Kristin Chenoweth Defies Expectations
Is there a Broadway performer who delivers both spark and substance with the potent wattage of Tony winner Kristin Chenoweth? A quick tour of YouTube uncovers her impressive range. For frivolity there is the wide-eyed bafflement that infuses her Ado Annie as the “Oklahoma” character in “I Cain’t Say No.” Her high-camp, costumed take on Maleficent – demonic derangement meets vamping vaudevillian – inhabits the self-defining song “Evil Like Me” from Disney’s “Descendants.”
A click away, she channels Kander and Ebb at their bleakest with “Maybe This Time” from “Cabaret,” but Chenoweth transforms the song’s vulnerability and loneliness into a battle cry in the search for fulfillment. She just as easily embraces the straightforward lyricism about familial ties in the plaintive ballad “Fathers and Daughters,” elevating the sentimental to the sublime through unadorned, yet emotionally realized singing.
During a 20-minute chat leading into her upcoming appearance with a five-piece orchestra at the Segerstrom Center for the Arts, her range as a person is on display. The virtues of Sonic Drive-In easily morph into advice for Broadway newcomers and then onto heartfelt ruminations about forgiveness.
Coast: Of all the questions your fans would want me to ask, I am going to annoy them by first asking you about your plastic cup.
KC: My cup?
Coast: Onstage in concert you usually have this huge plastic cup on the piano to sip from. There you are, all dressed up, with all the musicians and this cup that looks like it cost 99 cents.
KC: Yes! My Sonic Drive-In cup. When I do a concert, the hall is supposed to have a drinking cup for me, but if they don’t, I bring this along as a backup. It has been traveling around with me for at least the last year.
Coast: Why Sonic?
KC: Because I love eating there, their tater tots are great! I have a gift card for Sonic from my aunt who gave it to me for Christmas, so I am covered.
Coast: When you are in OC I know one about 15 minutes from the hall, south on the 405 freeway.
KC: That’s reassuring. A lot of states don’t have Sonic.
Coast: Speaking of you coming here, coincidentally, a touring production of “Wicked” will just have come through town. What is your best tip to actresses cast as Glinda?
KC: They have to be true to themselves, not try to imitate me or whoever else. And that is a big statement because it applies to almost any Broadway role: You have to perform as yourself, not trying to be somebody else, some other vision of it in your head. If you don’t be yourself, it never rings true, and audiences can feel that. I was lucky because when they were going to do “Wicked,” Glinda was written with me in the room, so I would sing the songs or try the scenes out for the first time, and ideas would come forward. But it doesn’t mean the role is about me – someone who sings that needs to find the character in them.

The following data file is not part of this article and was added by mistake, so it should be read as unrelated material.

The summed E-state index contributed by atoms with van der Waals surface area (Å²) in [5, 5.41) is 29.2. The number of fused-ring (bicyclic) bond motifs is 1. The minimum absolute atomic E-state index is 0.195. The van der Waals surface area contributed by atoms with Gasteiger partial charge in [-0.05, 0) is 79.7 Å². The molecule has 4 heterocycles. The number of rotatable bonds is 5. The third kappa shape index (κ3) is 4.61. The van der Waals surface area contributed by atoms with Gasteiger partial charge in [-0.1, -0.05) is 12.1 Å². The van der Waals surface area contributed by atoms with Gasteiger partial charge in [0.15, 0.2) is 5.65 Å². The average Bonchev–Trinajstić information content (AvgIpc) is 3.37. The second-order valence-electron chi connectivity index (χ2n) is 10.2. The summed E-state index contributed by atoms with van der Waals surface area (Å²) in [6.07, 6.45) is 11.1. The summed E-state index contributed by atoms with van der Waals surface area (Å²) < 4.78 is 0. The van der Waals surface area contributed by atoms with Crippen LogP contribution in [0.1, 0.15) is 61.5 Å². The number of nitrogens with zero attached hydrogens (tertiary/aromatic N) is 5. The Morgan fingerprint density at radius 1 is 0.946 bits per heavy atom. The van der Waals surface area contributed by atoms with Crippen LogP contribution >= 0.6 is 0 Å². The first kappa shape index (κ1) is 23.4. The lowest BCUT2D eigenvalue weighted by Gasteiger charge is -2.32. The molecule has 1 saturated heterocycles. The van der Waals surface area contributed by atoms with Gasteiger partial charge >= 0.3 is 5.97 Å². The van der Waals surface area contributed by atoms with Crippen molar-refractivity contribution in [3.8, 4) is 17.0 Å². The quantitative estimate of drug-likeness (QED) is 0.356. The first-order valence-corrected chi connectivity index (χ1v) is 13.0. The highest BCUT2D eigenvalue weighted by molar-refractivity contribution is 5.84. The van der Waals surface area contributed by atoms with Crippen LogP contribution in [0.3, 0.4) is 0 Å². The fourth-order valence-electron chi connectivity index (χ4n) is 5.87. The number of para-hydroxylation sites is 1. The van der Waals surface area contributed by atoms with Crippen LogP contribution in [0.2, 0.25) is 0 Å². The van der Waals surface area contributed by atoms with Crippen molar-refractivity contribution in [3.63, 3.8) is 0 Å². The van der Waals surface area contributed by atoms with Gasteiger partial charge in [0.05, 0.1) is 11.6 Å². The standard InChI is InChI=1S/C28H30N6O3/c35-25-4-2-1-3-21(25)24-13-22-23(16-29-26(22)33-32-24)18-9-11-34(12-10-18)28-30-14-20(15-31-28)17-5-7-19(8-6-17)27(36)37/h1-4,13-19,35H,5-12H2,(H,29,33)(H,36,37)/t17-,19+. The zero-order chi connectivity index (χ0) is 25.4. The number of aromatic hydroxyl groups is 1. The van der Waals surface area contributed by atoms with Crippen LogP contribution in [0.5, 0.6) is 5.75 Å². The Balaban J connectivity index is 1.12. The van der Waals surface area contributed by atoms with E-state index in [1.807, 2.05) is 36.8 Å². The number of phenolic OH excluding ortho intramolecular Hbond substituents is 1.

Coast: Do you have a next Broadway show lined up?
KC: Nothing to talk about now. I am touring concerts into June.
Coast: If you could play any role on Broadway right now, what would you want to do?
KC: I would love to do “Hamilton.”
Coast: Which one of the women would you be?
KC: No, I mean Hamilton, Alexander himself. I think I would look good in those pants.
Coast: Kristin Chenoweth as the lead in a history-based hip-hop musical … who would have guessed? Beyond the pants, why?
KC: It’s the show, it’s the rapping, it’s the character, it’s everything! I learned so much about American history for one thing. I didn’t know much about Aaron Burr, but I certainly learned from that show. Same thing with Thomas Jefferson. You know the names, but to see them developed in this context, it just thrilled me to see our American history in this form. If I couldn’t be Hamilton, maybe I could play the king (George III).
Coast: Jonathan Groff is really good right now as King George. No offense, King George is really tall, too.
KC: Yeah. But I think Lin-Manuel Miranda (the show’s creator who plays Alexander Hamilton) is such a genius in putting this together, and with all the diversity in the casting, it could work.
Coast: Your audience can anticipate you singing your standards, like the fun snark of “Popular” (spoiler alert: recently, she has been dedicating it to Donald Trump) or Dolly Parton’s heartfelt “Little Sparrow.” But tell us about one of the less well-known songs we might hear in Orange County, and why you choose to sing it.
KC: There’s one by Don Henley, “The Heart of the Matter.” It is so important to me because it is about forgiveness. Three years ago, I was in rehearsal with my music director (Mary-Mitchell Campbell) when the Sandy Hook shootings took place. And I didn’t feel much like singing, the horror of what happened. We were talking about what America was going through, the poor little kids, and I said “I don’t think I will be able to ever forgive the person who did this.” And she said, “I know, but that is really what we are called to do, aren’t we? Forgive.” What was strange, just that morning we were considering this song, would it be right for me. It is all about forgiveness. So that’s why I sing it, to remind myself and everyone that there is salvation in forgiving.
Coast: This is a complicated issue.
KC: I am not trying to tell the world answers about gun violence. Being from Oklahoma, I hold a lot of conservative beliefs. I also have liberal ones. So, yeah, complicated. But what she said was profound to me, personally: We have to find forgiveness, no matter what we face, either something larger than ourselves or in our personal lives, when we are hurt by a stranger or someone we know. We may have to reach deep, deep, deep into ourselves to do that. But holding hatred in our hearts is not right.
March 12, 7:30 p.m. at Segerstrom Hall, 600 Town Center Drive, Costa Mesa, 714.556.2787 :: scfta.org